How to get success in professional life

how to get success in professional life filetype ppt and also how volunteerism shapes professional success
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Published Date:03-07-2017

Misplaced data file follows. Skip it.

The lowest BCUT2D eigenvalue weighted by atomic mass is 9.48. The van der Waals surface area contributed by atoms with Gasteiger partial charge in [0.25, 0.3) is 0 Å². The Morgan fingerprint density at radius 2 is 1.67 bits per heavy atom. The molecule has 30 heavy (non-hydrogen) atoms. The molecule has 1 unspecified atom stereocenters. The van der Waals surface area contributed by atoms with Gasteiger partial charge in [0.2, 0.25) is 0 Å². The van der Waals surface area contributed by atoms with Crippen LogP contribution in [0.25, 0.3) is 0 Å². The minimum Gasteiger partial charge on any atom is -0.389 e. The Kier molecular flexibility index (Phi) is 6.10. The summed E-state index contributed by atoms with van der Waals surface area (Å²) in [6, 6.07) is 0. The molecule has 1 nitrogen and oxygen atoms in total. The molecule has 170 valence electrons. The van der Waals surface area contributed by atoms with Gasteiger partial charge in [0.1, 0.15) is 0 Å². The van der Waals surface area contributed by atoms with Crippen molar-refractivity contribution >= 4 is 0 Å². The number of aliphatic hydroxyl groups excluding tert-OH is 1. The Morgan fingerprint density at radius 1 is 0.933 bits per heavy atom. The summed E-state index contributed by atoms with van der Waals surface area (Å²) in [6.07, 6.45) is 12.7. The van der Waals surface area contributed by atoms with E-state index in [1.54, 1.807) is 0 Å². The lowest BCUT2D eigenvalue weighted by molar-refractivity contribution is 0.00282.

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BUTLER UNIVERSIT Y I nternship and Car eer S er vices Internship and Career Services 4600 Sunset Ave. Atherton Union 315 Indianapolis, IN 46208 Guide to Professional Success 317-940-9383 resumes · vc s · cveor ettelrs · networking · interviewing icsbutler.eduTable of Contents 3 Welcome 4 Writing an Effective Resume 9 Creating a CV 10 Providing References and Letters of Recommendation 11 Composing a Cover Letter 13 Networking 17 Preparing for an Interview 24 What to Wear 26 Interviews at a Distance 28 After the Interview 29 Success Tips for Interns and Young Professionals 30 Appendices Welcome The Internship and Career Services (ICS) office at Butler University provides you with a wide array of resources and tools to help you obtain your career goals. Below are some of the services offered by ICS. Career Advising Visit the ICS office for personalized assistance with your job or internship search or for help in exploring options for your major. Networking and Career Fairs Attend a networking or career fair on or off campus to connect with employers and learn about internship and career opportunities. Resume and Cover Letter Critique Our career advisors can help you craft winning resumes and cover letters to help showcase your skills and abilities. Job and Internship Search Make an appointment with our trained staff and we will help you formulate a strategic plan for finding an internship or full- time position. Mock Interviews Practice your interviewing skills and receive valuable feedback while learning best practices for selling yourself in an interview. B.L.U.E. (Butler Links U to Employers) Our online career management system provides access to full-time, part-time, on-campus and internship opportunities. B.L.U.E. is available to all students and alumni. On-Campus Interviews Interview on campus with companies throughout the year. A calendar of upcoming on-campus interviews is available on the ICS website. Gap Year Our staff will help you search for a gap year experience that fits your goals and interests. Self Assessment Resources ICS offers a variety of assessments including the Strong Interest Inventory, Myers-Briggs Type Indicator (MBTI), and StrengthsQuest. Internship and Career Events ICS hosts a variety of career events each semester. Listings of upcoming offerings, including the Professional Success Series, can be found on the ICS website. Internship and Career Services Atherton Union, room 315 317-940-9383 3Writing an Effective Resume If you ask ten different people how your resume should be structured, they will tell you ten different ways. The bottom line is that there is no “right way” to create a resume. Your resume should, however, showcase your skills and accomplishments to an employer. Accompanied by a cover letter, its purpose is to help you obtain an interview. Getting Started The reverse chronological resume is a great way to list your work experiences beginning with the most recent first and aligning your dates along the right hand side of the page. This type of resume has a very organized feel, allows the reader to easily scan the resume, and is the most widely used and most preferred by employers. When formatting your resume, there are strategies that you may use to promote your abilities and capture the reader’s attention. Although there are popular standard formats, your format will depend upon your target audience and the manner in which you want to present yourself. Most employers look at resumes for only 15 seconds — maybe 30 seconds if they like what they see. Therefore, a resume should not be an exhaustive list of everything you have ever done. The information you include in your resume should support your career objective. Follow these proven strategies to help create an effective resume. Heading • Bold your name and use 16-pt. font to help it stand out. • Make sure that the voicemail for the number you provide is professional. • Your email address should be job appropriate. If you are graduating soon, be sure to create a new, professional e-mail address to place on your resume. • You may place a line underneath your heading to set it apart from the rest of the page. Career Objective • This is an optional section. However, if you choose to include an objective, be sure to target it towards the type of position and organization for which you are applying. Also, include a few skills that you can bring to the organization, rather than focusing on what they can do for you. Use the job description to help you choose which skills to include. Education • List your education in reverse chronological order. • Include your anticipated or earned degree, major, minor, university and expected year of graduation. • Bold the name of your degree and place it on the first line, so that it stands out on the page. • List your GPA, including that of your major if significantly higher than your overall GPA. If your GPA is below 3.0, ask your career advisor for guidance. • Include honors and awards that represent a composite picture of your strengths. • Add study abroad programs and all other transferred schools if applicable. • Listing relevant coursework is optional, but may be important. Only select the most relevant courses that will help market your skills. Experience • Include any employment or internships (including unpaid experiences) that you have obtained. • Include title, name of organization, location and dates for each position. • Write out the month and year for both beginning and end dates (e.g., May 2013–June 2014). • Emphasize your strongest accomplishments, rather than a list of job duties. • Begin each bullet with an action verb. Refrain from using passive phrases such as “responsible for” (See Appendix A for a list of action verbs). • Refrain from using pronouns. • Spell out numbers one through nine and use numerics for 10 and above. • Keep bullet points short and concise, yet specific. 4 Internship and Career Services• Abbreviate states with capital letters (e.g., IN, CA, NY). • Minimize all formatting and only bold the most pertinent pieces of information. For example, if your job titles are your strongest selling point, place them on the first line and only bold that piece of information so that they stand out on the page. • Include results when possible. Ask yourself the following questions: How did my work benefit the company? What were my strongest accomplishments? What skills should I highlight that are most relevant to the job? • Quantify when possible (e.g., Supervised 15 employees, Decreased expenses by 15 percent, Managed a 30,000 budget). • If you have relevant experience in the field, you may title this section to be more specific to the position (e.g., “Non-Profit Experience” or “Public Relations Experience”). You may then include all relevant experience in this section. You may add an additional “Experience” section underneath it to place any other experiences that are relevant but do not fit into the above section. This helps you highlight your strongest and most relevant experience on the top of the page. Leadership and Community Service • List activities that you held throughout your college experience. • Note offices held and committee work performed. • Only list activities that you would feel comfortable expanding upon in an interview. • Bold the titles of your positions or the organization so that they stand out on the page. Be sure to be consistent on each line of this section. • List the corresponding dates on the right hand side of the page, consistent with the rest of the document. Skills • This is an optional section. You can include specific language, computer or other relevant skills. • Only include skills that are specific to the position for which you are applying. A few final tips • Be sure to tailor your resume for each position. Based on the job description, make a list of the skills that are needed to successfully perform the job duties. Tailor your resume to specifically emphasize those skills. • Do not exaggerate your experiences. Find a position that matches your current skill set. • Absolutely no typos • Don’t overcrowd the page. Use no less than 11-pt. font and .75 margins. Recommended fonts include Times and Arial. • Avoid acronyms. • Do not include personal information (e.g. relationship status, age, siblings, etc.). • Be consistent in your format (e.g., If you list dates on the right in your experience section, you must list them on the right for all sections). Articulating Your Study Abroad Experience Professionally In a competitive job market you need to highlight everything that might set you apart from other candidates, and your study abroad experience can do just that It is important to incorporate your experience as well as the valuable skills you gained. What to Include When including study abroad on your resume, think about the skills you gained and what you learned while abroad. Did you become proficient in a language? Did you gain research experience? Have you become well versed in some aspect of your host country’s culture? Remember, in your resume—as well as in interviews—you must make the connection to the skills you gained from your experience, as it won’t always be obvious to an employer. Your resume should focus on the “results” of your study abroad experience, not simply where you went or what you did. Where to Place Your Study Abroad Experience You can include your study abroad experience under education or relevant experience. If your experience was heavily academic (e.g., large course load, research work, etc.), it may be best to include it under education. However, if you completed an internship while abroad, you might choose to include it under relevant work experience. You can also include study and work abroad programs in a separate category titled “International Experience.” This option may be the most appropriate if you have had multiple experiences abroad. Be sure to include key skills you developed through these experiences. When reading the upcoming section on “Preparing for an Interview,” craft interview answers from your study abroad experiences to answer some of the interview questions provided. 5Turning Job Duties into Accomplishments Composing bullet points can be one of the most challenging parts of creating a strong resume. Be sure to focus your bullet points on your accomplishments instead of just a list of your job duties. Try including at least one of these items in each bullet point, and see the difference that it makes WHY? Including why you did a particular task helps showcase how you added value. Merely stating what you did doesn’t allow you to state why your work was important. HOW? Including how you did something allows for you to expand upon your skills and knowledge, and provides more detail to paint a clear picture of your accomplishment. RESULT Did you make a change? Did you improve a process? Is there a tangible result of the work that you did? What employer wouldn’t want to hire someone who has proven that they can deliver positive results? Examples Job Duty Assisted with classroom activities for music students Exposed students to meaningful musical experiences (WHY?) to enhance their social and academic development Accomplishment Enhanced students’ social and academic development (HOW?) by exposing them to meaningful musical experiences Pick the strongest piece and place it at the beginning of the line, in case the employer doesn’t read the full statement. Additional examples: • Created an interactive learning environment (HOW?) through creative drills and skills practices (WHY?) to increase engagement • Encouraged participation in reading aloud (WHY?) to increase confidence and enhance pronunciation skills • (RESULT) Improved transfer student rate (HOW?) by implementing events tailored to serve their individual needs Let’s try an example 1. Write a brief statement about an accomplishment that you had in an internship, campus organization, etc., that relates to the position for which you are applying. 2. Now, turn your statement into an accomplishment. Determine what the employer would care about the most: Why it was important? How you accomplished it? Or if there was a tangible result? Tip: If you are having trouble deciding which piece to include, use your job description as a guide. An employer’s job description states what they are looking for in a candidate. Select personal experiences that prove you have the skills that they include in their posting. See Appendix B for sample resumes. 6 Internship and Career ServicesTailoring Your Resume Tailoring your resume is a very effective way to align your past experiences with what an employer is looking for in a candidate. An employer's job description is a great way to see exactly what they are looking for, and then brainstorm accomplishments you have had that prove you could do the job well. Below are some examples of pieces of a job description and bullet points tailored to meet those needs. Provide one-on-one guidance to music students as needed Job Description Provided individual guidance to three students, helping them significantly advance their playing range Bullet Point Job Description Communicate regularly with parents to create a cooperative relationship to support the child in school Facilitated open communication with parents to create a supportive and trusting environment for Bullet Point students Job Description Incorporate the use of solfege (do-re-mi-fa-so-la-ti-do) to teach sight reading basics Bullet Point Taught sight reading basics by incorporating solfege (do-re-mi-fa-so-la-ti-do) into classroom activities Let's try an example 1. Pick out a piece of a job description for which you plan to apply. 2. Write down a past experience that aligns with the piece of the job description you selected. 3. Now, using the strategies described on the previous page, turn that thought into a well stated bullet point See Appendix C for the full CV and matching job description. 78 Internship and Career ServicesCreating a CV While most undergraduate students will compose a resume, there are certain fields which may require a CV. A CV is typically required for academic positions including teaching or research positions, as well as pharmacy. If you are required to submit a CV for a position, read below for tips and suggestions to help get you started. Getting Started The great thing about a CV is that you have more room to expand upon your education and past experiences. A resume is typically one page, whereas a CV can be between 2 to 10 pages in length. Typically, as a new professional you will start off with two pages, and it will increase in length as you advance in your career. Content The content that you choose to include in your CV will depend upon your field and the position for which you are applying. Your CV should begin with your name and contact information including your e-mail address, postal address and a phone number at which you may be reached. There are three main areas that you will want to target in your CV, which include teaching, research and service. The sections that you include in your CV are subjective, but should definitely include the following pieces of information: • Education, including all anticipated or earned degrees, major, minor, university and expected year of graduation. You may also include all study abroad experiences. • All assistantships, fellowships, practicum and student teaching experiences. • All research projects, presentations and publications including thesis and/or dissertation. • Community service/volunteer work. • Professional associations and memberships. • Professional references. Similar to a resume, you will want to begin each bullet point with an action verb and showcase your strongest accomplishments in each area. Also, quantify when possible and include the results of your actions (e.g. how your work benefited the students or the organization involved). Below are some examples of section headings. Achievements Honors and Awards Presentations Publications Affiliations International Experience Professional Associations References Career Highlights Language Professional Development Research Experience Certifications Leadership Professional Papers Scholarly Presentations Community Service Leadership Involvement Professional Recognition Thesis Conferences Attended Licensures Professional Summary Distinctions Memberships Proficiencies Education Performances Programs and Workshops See Appendix C for CV samples. 9Providing References and Letters of Recommendation Providing References Employers typically check your references right before they make you an offer or if they are deciding between you and another candidate. Sometimes they will make an offer contingent upon checking your references and transcripts. References can either make or break the deal, yet many candidates put little thought into selecting their references. Below are some items to consider when choosing your references. • Select three to five business references to provide to the employer. The individuals you select should be able to expand upon your work (e.g., supervisors, professors, coaches, customers, and people you worked for on volunteer or community projects). • Choose references that are really going to sing your praises. Choose energetic, positive people who are good communicators. If you have any doubt about what someone might say about you, don’t use them. • Some references may work for companies that have a policy that they will only verify dates of employment and job title. If you want to use someone from a company with this policy, ask the person if they would be willing to provide a phone reference off-site. If not, explain the policy to your prospective employer and provide another reference. • Ask permission before giving their name out as a reference. Send them a copy of your resume and explain your career objective and marketing plan. They should be aware of the type of position for which you are applying and the strengths and accomplishments you are emphasizing. They may also have some very good advice and comments about your resume, as well as serve as one of your networking contacts. • Coach your references. If an employer has asked for references, contact each reference and let them know who will call them, what the position entails and why they are interested in you. Ask your references for the best method and time to be reached. • Create a separate reference sheet that matches your resume format. Placing “References available upon request” on your resume is not necessary. The reference sheet should match the heading on your resume as well as the font and margins. • V erify that all contact infor mation is curr ent. You should include: name, title, address, phone number, and email address. • List your references in order of preference. Employers may start at the top and go down the list. • Finally, let your references know when and where you have accepted a position, and thank them for helping you in the job search process. Providing Letters of Recommendation A letter of recommendation may be requested by employers or professional programs when applying. These letters provide valuable information to employers and admissions departments in regards to your past experiences. When requesting a letter of recommendation, here are a few tips to assist in the process: 1. Choose individuals who can provide evidence of your past accomplishments that prove that you have the skills and qualities needed. Past supervisors, professors, mentors, and coaches are all great options. Refrain from asking family members to write recommendations. 2. Give your recommenders plenty of time to write the letter. Share with them the position/program to which you are applying as well as supplemental information that will help them select the experiences to share in the letter. Send along any relevant projects/papers as well as a deadline. 3. If possible, ask for the letter of recommendation in person or by phone. These methods tend to be more personal than sending an email. 4. Always follow up with your recommenders with a thank you letter and update them on the results of your application. TIP: Even if an employer has not requested a letter of recommendation, it could be very beneficial to send one along with your resume and cover letter. Many applicants do not, which could give you a competitive edge See Appendix D for a sample reference page. 10 Internship and Career ServicesComposing a Cover Letter Including a cover letter with your resume is very beneficial and often requested by employers. A cover letter allows you the opportunity to expand on your experiences, clear up any misconceptions about your resume and explain to the employer exactly how your skills align with the position they are looking to fill. A cover letter should always accompany your resume unless instructed otherwise. Getting Started As you begin to write a cover letter, have a copy of the job description close by. The points highlighted in your letter should align specifically with the skills outlined in the job description. Pick a couple of your strongest experiences and expand on them in your letter. The experiences you choose should coincide specifically with the skills required for the position. Below are some additional tips to keep in mind while writing a cover letter. • Keep it to one page. • Use a font type and size that matches your resume. • Edit carefully for spelling, punctuation and grammatical errors. • Be direct and demonstrate enthusiasm. • Do not mass produce a cover letter—create one specifically for each job description. • Do not overuse the personal pronoun “I.” Cover Letter Format While each cover letter will be a little different, there are some proven strategies to help you catch the employer’s attention. Follow the tips below to help create an effective and easy-to-navigate letter. Address Blocks Typically, at the top left hand side of the page, you should include your street address, followed by the date and the employer's address. Greeting Address your cover letter to a specific person. If the name is not listed in the job posting, you may research their website or contact the employer to determine the most appropriate person to address. If you are unable to find a contact person’s name, “Dear Hiring Manager:” may be used. Introduction Paragraph The introduction paragraph should state the purpose for which you are writing. Be specific about the title of the position. If you were referred by a professional contact, you may state their name here. You will also want to include a sentence that grabs the attention of the employer to entice them to keep reading. Tell the reader what you will bring to the position in terms of skills and accomplishments, and how they align with the objectives of the position. Then go on to prove those skills in the following paragraphs. Body Paragraphs The second and (optional) third paragraphs allow you to elaborate on the skills you mentioned in your introduction. Do not repeat verbatim the information on your resume. Instead, provide good examples of how your skills have been demonstrated. The best predictor of future behavior is past behavior. Thus, describe your past accomplishments and how they predict success in future endeavors. One of the best ways to organize your accomplishments into a clearly understood paragraph is to use the CAR method. This method is also used to effectively answer behavior-based interview questions. The acronym CAR stands for Circumstance (give them an overview of what you are telling them), Actions (the actions you specifically took) and Results (the end result of your actions, or what you learned from the experience). Using this method to showcase your accomplishments provides proof that you have the skills the employer is looking for in a good candidate. See page 19 for an example. 11Closing Paragraph The closing paragraph should provide a smooth transition. Skills are not the only factors that determine success; personal characteristics and the ability to interact with others are equally important. Therefore, complement the skills you highlight by describing personal qualities which will enable you to perform well. Also, ask the employer for an interview and include contact information. Keep in mind that a job search is a communications process. You initiate the process and YOU must follow-up. See Appendix E for sample cover letters. 12 Internship and Career ServicesNetworking Networking is the key to finding internship or job opportunities. Most individuals know how to meet new people and find new contacts through friends, colleagues, mentors or online. However, when it comes to knowing the details of how to network, some are left without much guidance. What it IS What it is NOT • Talking to people you know such as parents, friends of • A process of making cold-calls to people to whom you the family and alumni and/or asking them to introduce have no connection. you to others. • Handing out as many business cards as you can to • Volunteering in your community. anyone who will take them. • Visiting with other members of different social or • Just about you; it’s a two-way street (be prepared to religious groups. return the favor). • Asking for a referral • Just for professional purpose; it can be beneficial in multiple ways — it’s the act of building alliances. • Striking up a conversation with someone while you are waiting in line.• A careful choreographed process of meeting and greeting people. • Meeting new contacts on LinkedIn, Facebook or other social networks.• About quantity; it’s about quality of contacts. • Attending professional or trade association meetings.• A onetime activity; it should be an on-going lifelong process. Who Do You Know? So, who do you know? The activity below will allow you to realize the many contacts you already have, who your contacts know and how you might begin to connect with them. A few examples have been provided below. Informal Networking Formal Networking Linking with the people you know Participating in formal events/opportunities List all the people you List a person you might connect with who knows List events/opportunities and briefly describe know (e.g., friends, family, professors, community the person to the left of this column. how you would connect with people there. members, etc.). Dad plays golf regularly with Mr. Smith, Ask to join them for lunch at the golf course Example 1: Dad owner of XYZ company in our home town. to be introduced to Mr. Smith. Does research for Eli Lilly on the side, and Make appointment with Professor X to ask Example 2: Professor X has several contacts there. about his connections at Eli Lilly. See Appendix F for sample networking letters. 13Skills of a Good Networker Below is a list of skills that good networkers will possess. • Quality vs. quantity—The number of people you know does not matter. It is the quality of your contacts that does. Who are the decision makers? Influencers? Who can help you and how? • Slow down—Get to know people not only from a business perspective, but also from a personal perspective. • Go low tech—In some cases, a quick phone call can be more efficient than many emails. Pick up the phone and even find time to meet face-to-face. Email is excellent when sending documents or directions. Don’t overuse it. • Diversity—In the financial community, a diversified portfolio is preferable. The same is true with your network. • Introductions rule—This is the ultimate in flattery when someone takes time out of their day to make the effort to introduce you. This separates name droppers from the genuine networkers. • Practice 3rd party networking—Take the time to introduce two people so they can benefit from meeting each other. Doing so will provide you the opportunity to reconnect with someone without any underlying needs. • Avoid last minute networking—When the economy tanked, all of a sudden people discovered “networking.” They called people in a panic asking for referrals or job leads. Try to build relationships before you need them. • Make random “hello” calls—When someone comes up in a conversation or comes to mind, make a random “hello” call. You don’t need to have an agenda or reason, simply share that they were in your thoughts and you wanted to connect. • Unlearn shyness—If shyness is a challenge for you, start a conversation with a stranger in the elevator just before you reach your floor. Say something quick—“great tie” or “have a nice day.” Too often shyness is misinterpreted as indifference and you don’t want to send that message. Think friendly. Using Social Media as a Networking Tool A very high percentage of employers use social media sites such as LinkedIn (, Facebook (www.facebook. com) and Twitter ( to promote job openings and locate qualified candidates. You may utilize these sites to expand your social and professional network, search for jobs and promote your skills and accomplishments. When participating in sites such as these, it will be very important for you to review your profiles to ensure that they convey the message that you would like employers to receive. If you have personal information that may hinder your candidacy, it is highly recommended that you remove these items. LinkedIn LinkedIn has become a highly valuable resource for both employers and students. Employers utilize LinkedIn to search for candidates for both internship and job opportunities, so it is highly recommended to build a complete profile to serve as your online resume. LinkedIn is also a very effective tool for locating individuals who are in organizations in which you are interested. Below are some tips for getting started on LinkedIn: • Build a complete profile using your resume as a guide (e.g., education, experience, organizations, courses, projects, etc.). • Include a well-written and descriptive summary. • Add connections including professors, supervisors, coaches, teammates, mentors, alumni, etc. • Search your connections for second-degree connections. This is a great way to meet new people in your field and to expand your professional network. Ask for introductions to individuals of interest. • Be open to introducing others who you feel may benefit from one another. • Join groups of interest, review job boards, and participate in discussions to help connect with others. • Start building your profile early on instead of waiting until you need your network. • Finally, be sure to keep your content professional including all status updates, headlines, and photos. Facebook and Twitter Tips for Success • Make sure pictures, postings and other items on your Facebook profile are appropriate for employers to see, even if you have it set to private. • Don’t talk negatively about a past or current employer. • Use these networks to promote your professional experiences, activities and interests. • Remember that employers may not have access to Facebook at work or personal e-mail 24/7; you must have patience when communicating with them through social networks and sources. Following up through a source such as email or phone is encouraged. 14 Internship and Career ServicesStep-by-Step Networking Tips Review the networking tips below (adapted from • Build rapport. State, “I was referred by (give name of mutual friend/colleague).” Then you may state, "I’m contacting you about a career matter, but let me assure you that I am not calling to ask you for a job — nor do I expect you to even know of any job openings. Let me start by telling you a bit about myself and my professional background…" • State “where you’ve been” by using a “positioning statement.” This is a succinct verbal statement that explains “who you are” professionally. Example: “I am a senior finance major at Butler University. My strengths include analysis, problem solving, communication and innovation. I have had two financial analyst internships which have further honed my skills and now I am seeking a full-time position after graduation to continue my passion for the financial field.” • Share your situation. This is a concise explanation of why you’re looking for guidance. Example: “Although I have many resources available here at Butler, I know that meeting directly with someone in my field of interest to gain valuable guidance and insight will be very beneficial to my career management.” • If you are already out in the professional world, you may use an “exit statement” to explain your situation as to why you left or want to leave your most recent position. Example: “As a result of a merger between two business units, over 1500 positions have been affected, including mine. I now have the opportunity to explore other career options in financial services that will leverage my proven strengths in analysis, problem-solving, communication and innovation.” The “exit statement” must be expressed in positive terms, so there will be no suspicion that you “did something wrong” to lose your job. • Ask for help. “Would you be willing to help me?” • “Decompress.” Take the pressure off. Reassure your contact again that you are not asking for a job. Reiterate, “As I said, I am not asking you for a job, nor do I expect you to know of any appropriate positions. However, I am interested in any advice or guidance that you could offer, in addition to any networking contacts you could provide. (Give name of mutual friend/colleague) told me that you’d be a great person to talk to for this purpose. Would you be willing to review some of my credentials and give me candid feedback?” • Ask again for help — and leverage the notion of “six degrees of separation.” Ask for contacts from your contacts And always “come from generosity.” This means you should be on the lookout for opportunities to offer something of value in return. For example, if you hear of an opportunity that matches the skills set of one of your connections, pass the information along with an offer to connect them to someone within that organization. This gesture will let them know that you have them on your mind. • Suggest a time to meet and offer a sign of thanks. Offer some days and times that are available on your calendar as possible dates to meet. If the contact responds back with a date and time that conflicts with class, work or other commitments, it’s okay to kindly ask if another time or date will work instead. Thank the contact in advance for their time and help. Example: “I know your input will be of great value, and I appreciate your willingness to help.” • Follow-up. Follow-up after your networking meeting and keep the conversation going with a two-way value exchange; note that if the contact is a “center of influence,” try to have your follow-up discussion face-to-face instead of on the phone, unless the contact is outside your geographic region. These steps are just a guideline. Feel free to change or add to any of the above steps to create an approach that is most comfortable and appropriate for you. 15Ways to Connect at a Networking Event There are some proven strategies to help you navigate your way through a networking event. Below are tips for how to prepare for such an event, ways to increase your chances of making connections and etiquette for follow-up correspondences. Event Preparation Ways to Connect The Follow Up • Review the list of attendees.• Attend the event alone or separate • E-mail or write a brief hand written yourself from your friends upon note within 48 hours of making • Research their companies to create arrival. contact (See Appendix G). discussion points. • Stand near the registration and/or • Don’t treat your new contact as • Check to see if you know any food table. a best friend. Show restraint in contacts who work for the both frequency and length of your participating organizations so you • Study name tags, circle the room messages. may seek them out at the event. and scan for potential companies or contacts you want to meet.• Follow up from time to time with • Think about your goals. What are information or updates on your you trying to gain from attending • Look for people standing alone and search to keep your contact active. the event? sit next to people you don’t know well.• Inform your networking contacts • If food is offered, eat beforehand. of major activity related to their • Bring business cards and copies of recommendations. your resume. • Send a revised resume to contacts in order to stay in touch. 16 Internship and Career ServicesPreparing for an Interview A successful interview will be the result of prior preparation and practice. Below are some points to consider as you prepare to sell your strengths and experiences. • Know yourself. Analyze your interests, skills and accomplishments, not to mention your passions and dreams. Identify examples of success from your past experiences. You should be able to tell short stories that explain problems or situations you encountered, the action you took to solve those problems and the results of your actions. Present these scenarios to employers by focusing on the skills, abilities and personal traits that allowed you to achieve your successes. Try to make your scenarios relevant to the job for which you are applying. If possible, quantify your achievements. • Identify two or three “selling points.” Distinguish your employment candidacy from that of others. A selling point could be an example of your strong leadership experience, your role in a meaningful community service project or direct experience in your field of interest. Determine how you will convey these points during the interview using the CAR model (See page 19 for an example). • Research the organization prior to the interview. Employers expect students to perform research on the organization. Up-to-date information can usually be found on an organization’s website. Key facts to gather before interviewing include: – Key people in the organization. – Major products or services. – Mission and vision statements. – Core values. – Size in terms of sales and employees. – Locations other than your community. – Organizational structure of the company. – Major competitors. – View of the company by clients, suppliers and competition. – Latest news reports on the company or on local or national news that affects the company. • Acquire as much information as possible about the position. What skills are required for this position? What are the position responsibilities? You may find it helpful to conduct an informational interview with someone who is currently working in a position similar to the one to which you aspire. Searching LinkedIn may provide you with several alumni and employer contacts that are willing to help. • Remember that the interview is a two-way exchange of information. Your goal is to discover if the organization is a good fit for you. The goal of the employer is to assess whether you are a good fit for their organization. Be sure to prepare questions about the position and organization. • Participate in a Mock Interview. A mock interview is strongly suggested to continually strengthen your interview skills. In a one-on-one setting with a qualified career advisor, your performance will be critiqued and you will receive immediate suggestions for improvement. To request a mock interview, contact the Internship and Career Services office at 317-940- 9383 or 17Important Tips and Suggestions—Before the Interview Review the tips below to help you prepare for an interview. • Leave it in your car or turn it off before you enter the building or meeting location to ensure that a call or text message won’t disrupt your important interview. Cell phone • Do not be tempted to leave it on and text or use other phone functions while you wait in the lobby for the interview. • Always take the office or employer contact phone number with you. Take contact • This will ensure that you can notify the interviewer of your whereabouts if you face information with you unexpected circumstances such as illness, slow-moving traffic, an accident, flat tire, road closures, etc. However, always plan ahead to allow yourself plenty of time. • Make sure you are aware of your meeting location and the best route to get there. • If time allows, practice a “test run” and drive to the location a few days before your Know where you meeting. are going • Also, determine where you need to park before the day of your interview, especially if it is a meeting in a location with limited or metered parking. • Carry along a padfolio that will allow you to store extra copies of your resume and references just in case you need them along with other information such as articles or company web pages to review while you are waiting for your interview. Take a padfolio• You can also write down your questions and tuck them in the padfolio to have ready at the close of the interview. • If you don’t have a padfolio, check with the Butler bookstore or ask to borrow one from a friend or advisor. Notes: 18 Internship and Career ServicesBehavior-Based Interviews A behavior-based interview focuses on experiences, behaviors, knowledge, skills and abilities that are job related. It is premised on the belief that past behavior and performance predicts future behavior and performance. The CAR model of interview preparation provides you with a systematic way to practice and become familiar with behavior- based interviewing. The CAR system allows you to tell the interviewer a “story” (with a beginning, middle and end) about how you achieved a goal. Use work experience, activities, hobbies, volunteer work, school projects—anything that would be considered strong examples of your past behavior. CAR Model Question: Can you tell me about a time when you were faced with an angry person? C (Circumstance) A (Actions) R (Results) Provide the interviewer a brief overview After setting the stage by describing the This is the MOST IMPORTANT of the circumstance you will be circumstance, tell the interviewer the step of your answer. Your interview telling them about. It is a method for specific actions you took to resolve the goal is to demonstrate a results- beginning your story. problem or situation. oriented background. Connect your accomplishments to the position you are seeking. Even if the results didn’t turn out as you had planned, tell the interviewer what you learned from the experience and what you would do differently next time. Example:Example:Example: This past summer, I had an internship I remained calm and listened carefully His test went through great, and he at a technology firm and was to his explanation of the problem and reassured me that the problem was re- responsible for answering customer took notes as he explained. Once he solved. I followed up the next day with calls and assisting them with their was finished, I responded by restat- a courtesy call to check in with him. software issues. One particular day ing his problem to ensure that I had He apologized for his initial reaction I received a call from a client who the correct information and told him and thanked me for being so thorough. was very upset. He was yelling at me how I understood why this was such a The client actually went on to purchase over the phone because his computer serious concern for his business. I then additional products from our company. program was not working properly. explained the steps that I was going to take next. Rather than having him complete the fix just over the phone, I remotely connected to his computer and talked him through the steps I was taking. When I was finished with the fix, the program appeared to start up properly. However, I asked him if he would send a test through while I was still connected so we could watch it together to ensure everything was working properly. You may also follow-up your CAR response with a brief statement explaining the connection between your example and how it aligns with the objectives of the position. This approach is especially helpful if the example isn’t field-specific as it will help demonstrate how your skills and experiences can transfer over to the new position. Your answers should be approximately 60 seconds in length. 19Behavior-Based Interview Questions Below are some examples of behavior-based interview questions that you may encounter during your next interview. Organization and Planning Skills • Describe a specific situation which illustrates how you set objectives to reach a goal. • Tell me about a time when you had to choose between two or more important opportunities. • Tell me how you normally schedule your time in order to accomplish your day-to-day tasks. • Describe a situation where you had a major role in organizing an important event. • Think about a lengthy term paper or report that you have written. Describe how you organized, researched and wrote that report. • Give an example of how you organized notes and other materials in order to study for an important exam. • Describe a time when you reorganized something to be more efficient. Interaction and Leadership • Tell me about an event in your past which has greatly influenced the way you relate to people. • Give a specific example that best illustrates your ability to deal with an uncooperative person. • Tell me about a time when you had to work with someone who had a negative opinion of you and how you overcame this. • Recall a time when you participated on a team. • Tell me an important lesson you learned that is useful to you today. • Describe an instance when you reversed a negative situation at school, work or home. • Describe a situation which best illustrates your leadership ability. • Think about someone whose leadership you admire. What qualities impress you? Assertiveness and Motivation • Describe several work standards that you have set for yourself in past jobs. Why are these important to you? • Tell me about a time when you experienced a lack of motivation and how you overcame this. • Describe a situation where you had to work with someone whom you felt was dishonest. • Describe a situation that made you extremely angry. • Tell me about a time that best illustrates your ability to persevere in a tough situation. • Describe a time when you motivated an unmotivated person to do something you wanted them to do. • Give me an example of when someone tried to take advantage of you and how you reacted. Decision Making and Problem Solving • Give an example that illustrates your ability to make a tough decision. • Tell me about a decision you made even though you did not have all the facts. • Describe a situation where you had to “stand up” for a decision you made, even though it was unpopular. • Describe a situation where you changed your mind, even after you publicly committed to a decision. • Describe a situation that illustrates your ability to analyze and solve a problem. • Tell me about a time where you acted as a mediator to solve a problem between two other people. • Describe a problem that seemed almost overwhelming to you and how you handled it. • Tell me about a time where you have used a creative or unique approach to solve a tough problem. Typical Interview Questions • Tell me about yourself. • Why did you attend Butler University? • Why do you want to work for our company? • What do you know about our company? • What led you to choose your major or career field? • What are some issues being faced by our profession? • What college subjects did you like best/least? What did you like/dislike about them? • What has been your greatest challenge in college? • Describe your most rewarding college experience. • If you could change a decision you made while at college, what would you change? 20 Internship and Career Services